PHILADELPHIA — A patient with advanced bladder cancer experienced a complete response for 14 months to the drug combination everolimus and pazopanib in a phase I trial, and genomic profiling of his tumor revealed two alterations that may have caused this exceptional response, according to a study published in Cancer Discovery, a journal of the American Association for Cancer Research.
This information can help identify cancer patients who may respond to everolimus.
Exceptional responders are cancer patients who had a complete response or partial response for at least six months to treatment in a clinical trial in which less than 10 percent of patients responded, according to the National Cancer Institute.
"Studying exceptional responses can help us understand the specific reasons why some tumors are highly sensitive to certain anticancer agents," said Nikhil Wagle, M.D., an instructor in medicine at Dana-Farber Cancer Institute, and an associate member at the Broad Institute in Cambridge, Mass. "We can use that information to identify patients whose tumors have genetic alterations similar to those found in exceptional responders, and treat them with those same agents.
"We conducted a phase I clinical trial of two anticancer agents—the mTOR inhibitor everolimus, and pazopanib, another drug used to treat kidney cancer—and one of our patients developed near complete remission of his bladder cancer which lasted for 14 months," said Wagle. "We performed whole-exome sequencing of the patient's tumor, and to our surprise, we identified two mutations in the gene mTOR, which is the target of everolimus."
In this phase I trial, the investigators recruited nine patients with advanced solid tumors, including five with bladder cancer, whose diseases had progressed despite treatment with standard therapies. Patients received one to 13 cycles of everolimus and pazopanib.
One of five patients with bladder cancer had a complete response, as evaluated by imaging, which lasted for 14 months. To understand why his tumor responded dramatically, the investigators performed complete sequencing of the coding regions of his tumor genome, which included about 25,000 genes, and identified two mutations in mTOR.
The two mutations, mTOR E2419K and mTOR E2014K, had never been identified in humans, according to Wagle, although one of the mutations had previously been well studied by scientists in yeast and in human cell lines.
Wagle and colleagues conducted further studies in a laboratory setting to understand the nature of the two mutations, and found that they activated the mTOR-mediated cell signaling pathway. These mutations likely rendered the patient's cancer dependent on the mTOR pathway to survive, which is the likely reason the cancer became exquisitely sensitive to the mTOR inhibitor everolimus, explained Wagle.
Three other patients with bladder cancer in this clinical trial had stable disease for less than six months, and a patient with cancer in his adrenal gland had prolonged stable disease for 13 months. None of the patients with lung cancer benefited from this trial.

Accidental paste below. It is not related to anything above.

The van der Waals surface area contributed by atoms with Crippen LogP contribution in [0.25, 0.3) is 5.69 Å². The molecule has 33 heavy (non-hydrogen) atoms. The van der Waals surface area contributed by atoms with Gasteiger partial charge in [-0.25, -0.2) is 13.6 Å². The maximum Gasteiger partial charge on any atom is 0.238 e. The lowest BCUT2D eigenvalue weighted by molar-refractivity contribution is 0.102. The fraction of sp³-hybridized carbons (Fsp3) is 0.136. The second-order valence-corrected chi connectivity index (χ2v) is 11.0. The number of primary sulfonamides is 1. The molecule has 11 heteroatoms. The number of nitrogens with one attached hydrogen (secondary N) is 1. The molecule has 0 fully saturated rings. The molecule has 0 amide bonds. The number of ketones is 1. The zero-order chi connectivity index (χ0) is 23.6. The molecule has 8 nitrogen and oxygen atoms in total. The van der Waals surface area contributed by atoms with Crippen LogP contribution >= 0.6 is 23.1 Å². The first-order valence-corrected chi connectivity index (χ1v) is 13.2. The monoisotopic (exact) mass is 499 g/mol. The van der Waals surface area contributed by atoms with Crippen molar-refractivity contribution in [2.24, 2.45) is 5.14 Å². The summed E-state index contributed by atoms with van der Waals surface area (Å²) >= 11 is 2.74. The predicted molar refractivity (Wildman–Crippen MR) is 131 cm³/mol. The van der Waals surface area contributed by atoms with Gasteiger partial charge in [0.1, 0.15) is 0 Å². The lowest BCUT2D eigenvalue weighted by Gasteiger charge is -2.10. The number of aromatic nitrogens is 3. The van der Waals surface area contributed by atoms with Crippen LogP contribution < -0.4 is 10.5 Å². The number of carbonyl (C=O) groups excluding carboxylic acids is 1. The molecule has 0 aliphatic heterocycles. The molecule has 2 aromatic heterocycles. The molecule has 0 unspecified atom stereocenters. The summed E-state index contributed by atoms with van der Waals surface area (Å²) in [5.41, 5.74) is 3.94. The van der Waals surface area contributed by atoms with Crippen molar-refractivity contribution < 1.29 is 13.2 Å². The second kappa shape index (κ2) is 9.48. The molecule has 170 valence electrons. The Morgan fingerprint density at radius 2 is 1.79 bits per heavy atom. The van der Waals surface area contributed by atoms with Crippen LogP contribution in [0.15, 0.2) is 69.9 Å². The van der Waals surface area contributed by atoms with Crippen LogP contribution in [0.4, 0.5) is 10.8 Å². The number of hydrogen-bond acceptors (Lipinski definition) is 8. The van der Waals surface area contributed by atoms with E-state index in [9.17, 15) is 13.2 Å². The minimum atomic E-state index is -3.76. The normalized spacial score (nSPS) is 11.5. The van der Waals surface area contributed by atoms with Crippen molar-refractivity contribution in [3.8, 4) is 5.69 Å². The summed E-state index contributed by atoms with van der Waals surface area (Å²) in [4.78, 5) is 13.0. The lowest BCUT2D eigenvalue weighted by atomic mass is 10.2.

"Results of our study suggest that we should make a catalogue of activating genomic alterations in the genes in the mTOR pathway," said Wagle. "Patients with tumors that harbor these alterations might be particularly suitable for treatment with drugs like everolimus and other mTOR inhibitors.
"This study is yet another example of how therapies targeted toward the genetic features of a tumor can be highly effective, and our goal moving forward is to be able to identify as many of these genetic features as possible and have as many drugs that target these genetic features as possible, so we can match the drugs to the patients," he added. "There are many more patients out there with extraordinary responses to a variety of anticancer therapies, and it will be of great scientific and clinical value to study them."
This study was funded by the Next Generation Fund at the Broad Institute of MIT and Harvard, the National Human Genome Research Institute, GlaxoSmithKline, and Novartis. Wagle is an equity holder and a consultant to Foundation Medicine.
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About the American Association for Cancer Research
Founded in 1907, the American Association for Cancer Research (AACR) is the world's oldest and largest professional organization dedicated to advancing cancer research and its mission to prevent and cure cancer. AACR membership includes more than 34,000 laboratory, translational, and clinical researchers; population scientists; other health care professionals; and cancer advocates residing in more than 90 countries. The AACR marshals the full spectrum of expertise of the cancer community to accelerate progress in the prevention, biology, diagnosis, and treatment of cancer by annually convening more than 20 conferences and educational workshops, the largest of which is the AACR Annual Meeting with more than 18,000 attendees. In addition, the AACR publishes eight peer-reviewed scientific journals and a magazine for cancer survivors, patients, and their caregivers. The AACR funds meritorious research directly as well as in cooperation with numerous cancer organizations. As the scientific partner of Stand Up To Cancer, the AACR provides expert peer review, grants administration, and scientific oversight of team science and individual grants in cancer research that have the potential for near-term patient benefit. The AACR actively communicates with legislators and policymakers about the value of cancer research and related biomedical science in saving lives from cancer. For more information about the AACR, visit http://www.AACR.org.
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